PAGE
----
The Royal Tenenbaums
Director: Wes Anderson
Cast: Gene Hackman, Angelica Houston, Gwyneth Paltrow, Ben Stiller, Luke Wilson, Owen Wilson, Danny Glover, Bill Murray, Alec Baldwin
Hot on the trail of Rushmore, I was looking forward to The Royal Tenenbaums as more of the same. I was not disappointed, though the tone struck me as quite different from the previous film. Less wackiness, more sanguinity.
The Royal Tenenbaums is many stories held together by family ties. Most obvious is Royal Tenenbaum's effort to return to his family's good graces by faking an illness. But the film also tells the tale of Richie and adopted Margot Tenenbaum's secret love, of Etheline Tenenbaum's romance with Henry Sherman, of Chas Tenenbaum's inability to cope with his wife's death.
The film was definitely funny, with an incredibly dry wit, and unafraid to find humor in what would otherwise be sad situations. The cast worked well together, with no major characters getting short shrift. The same goes for the storylines mentioned above; they are all given roughly equal time but none slipped through the cracks.
However, the somber subject matter and tone detracted from the film. Yes, it was funny--laugh-out-loud funny, at times--but it may have been too dry after all. We don't need Farelly brothers slapstick and fart jokes, but there wasn't that sense of ridiculousness that pervaded Rushmore. There were two exceptions, perhaps the best parts of the film: the opening family history montage, and the car-wreck finale.
The Royal Tenenbaums was a fine and funny film, and I'm glad I saw it.
Mr. and Mrs. Smith
Director: Doug Liman
Cast: Brad Pitt, Angelina Jolie, Vince Vaughn
I wasn't sure what to expect from Mr. and Mrs. Smith. A ludicrously attractive pair of married assassins out to get each other, sure; that much was obvious from the trailers. But I had no idea if it would be played for camp or straightforward.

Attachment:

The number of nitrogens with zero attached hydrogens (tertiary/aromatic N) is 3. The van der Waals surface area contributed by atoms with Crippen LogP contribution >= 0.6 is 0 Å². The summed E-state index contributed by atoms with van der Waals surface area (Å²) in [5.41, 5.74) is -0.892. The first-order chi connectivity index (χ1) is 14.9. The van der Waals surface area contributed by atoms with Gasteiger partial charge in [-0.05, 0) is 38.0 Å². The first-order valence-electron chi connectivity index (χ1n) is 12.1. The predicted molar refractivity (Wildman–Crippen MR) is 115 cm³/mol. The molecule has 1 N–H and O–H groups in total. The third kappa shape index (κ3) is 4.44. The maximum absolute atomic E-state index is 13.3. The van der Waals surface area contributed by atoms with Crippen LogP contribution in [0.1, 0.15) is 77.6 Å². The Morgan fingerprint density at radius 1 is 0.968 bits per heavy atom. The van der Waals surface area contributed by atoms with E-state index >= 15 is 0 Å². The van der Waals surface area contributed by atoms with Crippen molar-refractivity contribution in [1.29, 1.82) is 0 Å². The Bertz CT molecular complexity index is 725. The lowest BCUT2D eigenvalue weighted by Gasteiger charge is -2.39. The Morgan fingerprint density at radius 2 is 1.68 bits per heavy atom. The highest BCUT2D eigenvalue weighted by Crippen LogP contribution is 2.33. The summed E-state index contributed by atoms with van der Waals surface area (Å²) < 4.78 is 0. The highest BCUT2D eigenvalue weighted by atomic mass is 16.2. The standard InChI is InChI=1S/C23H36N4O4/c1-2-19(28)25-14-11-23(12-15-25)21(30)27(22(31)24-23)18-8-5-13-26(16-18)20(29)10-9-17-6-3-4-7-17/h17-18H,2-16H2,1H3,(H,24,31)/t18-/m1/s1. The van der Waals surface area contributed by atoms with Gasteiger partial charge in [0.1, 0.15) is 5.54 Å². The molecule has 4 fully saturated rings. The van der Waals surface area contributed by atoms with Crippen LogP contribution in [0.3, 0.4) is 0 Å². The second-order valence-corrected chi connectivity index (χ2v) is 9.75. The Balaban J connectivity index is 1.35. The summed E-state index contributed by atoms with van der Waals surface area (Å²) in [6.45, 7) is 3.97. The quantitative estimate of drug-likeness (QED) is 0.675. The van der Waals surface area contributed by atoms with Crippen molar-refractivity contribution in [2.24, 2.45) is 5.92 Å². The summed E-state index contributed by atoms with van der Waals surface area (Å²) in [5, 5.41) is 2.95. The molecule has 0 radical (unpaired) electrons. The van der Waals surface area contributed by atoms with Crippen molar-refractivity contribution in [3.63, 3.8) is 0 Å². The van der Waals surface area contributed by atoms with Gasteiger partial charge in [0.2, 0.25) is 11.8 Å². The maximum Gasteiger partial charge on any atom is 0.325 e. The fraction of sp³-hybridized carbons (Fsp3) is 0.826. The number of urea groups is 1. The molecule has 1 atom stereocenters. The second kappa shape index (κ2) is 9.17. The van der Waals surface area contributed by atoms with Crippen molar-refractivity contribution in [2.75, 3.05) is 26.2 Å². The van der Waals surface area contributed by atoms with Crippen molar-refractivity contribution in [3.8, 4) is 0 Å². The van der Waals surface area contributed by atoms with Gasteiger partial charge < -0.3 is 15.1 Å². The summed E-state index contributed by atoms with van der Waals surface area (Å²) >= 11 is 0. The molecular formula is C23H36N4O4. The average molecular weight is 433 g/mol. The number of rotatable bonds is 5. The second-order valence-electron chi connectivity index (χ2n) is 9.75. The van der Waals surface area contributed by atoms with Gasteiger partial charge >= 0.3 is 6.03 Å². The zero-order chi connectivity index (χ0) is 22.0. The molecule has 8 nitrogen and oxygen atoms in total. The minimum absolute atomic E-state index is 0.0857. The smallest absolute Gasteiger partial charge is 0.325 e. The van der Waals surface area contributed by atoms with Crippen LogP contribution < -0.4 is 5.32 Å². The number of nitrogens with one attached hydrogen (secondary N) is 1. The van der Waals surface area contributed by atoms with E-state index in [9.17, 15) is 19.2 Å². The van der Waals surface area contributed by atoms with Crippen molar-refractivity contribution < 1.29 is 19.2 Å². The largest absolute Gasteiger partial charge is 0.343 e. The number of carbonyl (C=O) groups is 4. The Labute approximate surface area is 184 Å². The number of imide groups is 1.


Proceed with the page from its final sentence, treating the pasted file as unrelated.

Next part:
It is somewhere in between. First of all, the film is far funnier than I would have thought it to be, with Pitt and Jolie playing off of each other perfectly. But the humor comes from their relationship, both before and after the revelation that they are mortal enemies. It is not the one-liner insult-fest that the trailer might portray it as, either. The humor could best be described as ironic, as lie after lie falls away from the farce that was their marriage.
But there is a certain seriousness to the movie as well, and given that the body count numbers in the hundreds, I am a little surprised that it was rated PG-13. The action sequences are competent. The direction as a whole is quite good; Doug Liman is a pro at the raw right-there hand-held camera style of filmmaking.
But it isn't perfect. There are a few more one-liners than I would have liked, Vince Vaughn (playing the same character he always plays) is a little annoying, though usually amusing. It stretches credibility that the Smiths' relationship can take the directions it takes so rapidly [SPOILER: highlight to read] in that they go from having fallen out of love to hating each other to falling madly back in love in a matter of days. But it is handled as well as it could be.
All in all, Mr. and Mrs. Smith is a fun, well-made action movie with plenty of laughs.
Director: Paul Thomas Anderson
Cast: Tom Cruise, Pat Healy, Julianne Moore, William H. Macy, John C. Reilly, Philip Seymour Hoffman
I don't remember people liking Magnolia very much when it came out. That's probably why I never bothered to see it, although I thought Boogie Nights was brilliant.
Magnolia is another three-hour string of seemingly unconnected stories that all share a common thread. I wouldn't dare try to describe every storyline that the movie follows, but suffice it to say that there are a variety of people in a variety of situations. The big story would seem to be Cruise's hypersexist Frank Mackey coming to terms with his dying father.
Cruise does seem to steal the show every time he is on screen, but then his character is over-the-top in his disgusting objectification of women. Even having never seen the film, I knew the line, "Respect the cock, tame the cunt." The entire cast is phenomenal and so numerous that the above list is extremely partial.
Magnolia is dense, and shot artfully. This is both its brilliance and its downfall. Anderson can make a single ten-minute follow-through-a-crowd shot seem effortless, he can follow ten different characters over fifteen minutes with the same musical cue overlaid, tying it all together. But does he have to do it constantly, for three hours? Really, even with all of the characters and storylines, Magnolia was a two-hour movie with an extra hour of slow zooms and pans and stedicam shots adding another hour. I hate to presume, but it almost feels like Anderson is trying to show off just how many artistic shots he can cram into a film.
Rachel and I had to stop the movie after about two and a half hours to take a break. This might seem damning, but it wasn't because the movie was bad, only that there was so much of it that, like when eating a large meal, it seemed wise to unbutton the pants and let the gut hang out for a while.
Magnolia is good, but be sure you sit in a comfortable chair.